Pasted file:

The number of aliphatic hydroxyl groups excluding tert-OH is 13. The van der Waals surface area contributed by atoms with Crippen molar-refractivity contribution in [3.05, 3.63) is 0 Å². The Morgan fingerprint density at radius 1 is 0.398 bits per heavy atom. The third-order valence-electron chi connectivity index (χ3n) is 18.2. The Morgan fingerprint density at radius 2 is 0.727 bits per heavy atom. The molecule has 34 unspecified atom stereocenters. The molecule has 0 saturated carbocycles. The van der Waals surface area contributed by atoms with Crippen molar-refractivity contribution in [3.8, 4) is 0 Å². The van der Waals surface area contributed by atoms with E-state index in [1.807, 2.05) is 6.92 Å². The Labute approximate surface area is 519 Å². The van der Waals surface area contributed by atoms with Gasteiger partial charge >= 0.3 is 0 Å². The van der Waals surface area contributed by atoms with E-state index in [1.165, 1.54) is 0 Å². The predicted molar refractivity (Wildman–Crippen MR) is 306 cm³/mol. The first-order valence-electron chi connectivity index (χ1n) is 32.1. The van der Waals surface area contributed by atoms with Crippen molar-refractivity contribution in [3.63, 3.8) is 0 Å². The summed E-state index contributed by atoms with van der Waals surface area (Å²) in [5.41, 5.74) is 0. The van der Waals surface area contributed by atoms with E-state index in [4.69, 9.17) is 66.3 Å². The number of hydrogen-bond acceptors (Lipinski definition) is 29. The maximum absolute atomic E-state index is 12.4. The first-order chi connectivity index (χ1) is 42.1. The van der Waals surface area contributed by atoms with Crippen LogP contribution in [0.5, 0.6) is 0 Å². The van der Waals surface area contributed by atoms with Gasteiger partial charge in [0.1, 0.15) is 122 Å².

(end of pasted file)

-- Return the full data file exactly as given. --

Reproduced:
The number of aliphatic hydroxyl groups excluding tert-OH is 13. The van der Waals surface area contributed by atoms with Crippen molar-refractivity contribution in [3.05, 3.63) is 0 Å². The Morgan fingerprint density at radius 1 is 0.398 bits per heavy atom. The third-order valence-electron chi connectivity index (χ3n) is 18.2. The Morgan fingerprint density at radius 2 is 0.727 bits per heavy atom. The molecule has 34 unspecified atom stereocenters. The molecule has 0 saturated carbocycles. The van der Waals surface area contributed by atoms with Crippen molar-refractivity contribution in [3.8, 4) is 0 Å². The van der Waals surface area contributed by atoms with E-state index in [1.807, 2.05) is 6.92 Å². The Labute approximate surface area is 519 Å². The van der Waals surface area contributed by atoms with Gasteiger partial charge >= 0.3 is 0 Å². The van der Waals surface area contributed by atoms with E-state index in [1.165, 1.54) is 0 Å². The predicted molar refractivity (Wildman–Crippen MR) is 306 cm³/mol. The first-order valence-electron chi connectivity index (χ1n) is 32.1. The van der Waals surface area contributed by atoms with Crippen molar-refractivity contribution in [3.63, 3.8) is 0 Å². The summed E-state index contributed by atoms with van der Waals surface area (Å²) in [5.41, 5.74) is 0. The van der Waals surface area contributed by atoms with E-state index in [4.69, 9.17) is 66.3 Å². The number of hydrogen-bond acceptors (Lipinski definition) is 29. The maximum absolute atomic E-state index is 12.4. The first-order chi connectivity index (χ1) is 42.1. The van der Waals surface area contributed by atoms with Crippen LogP contribution in [0.5, 0.6) is 0 Å². The van der Waals surface area contributed by atoms with Gasteiger partial charge in [0.1, 0.15) is 122 Å².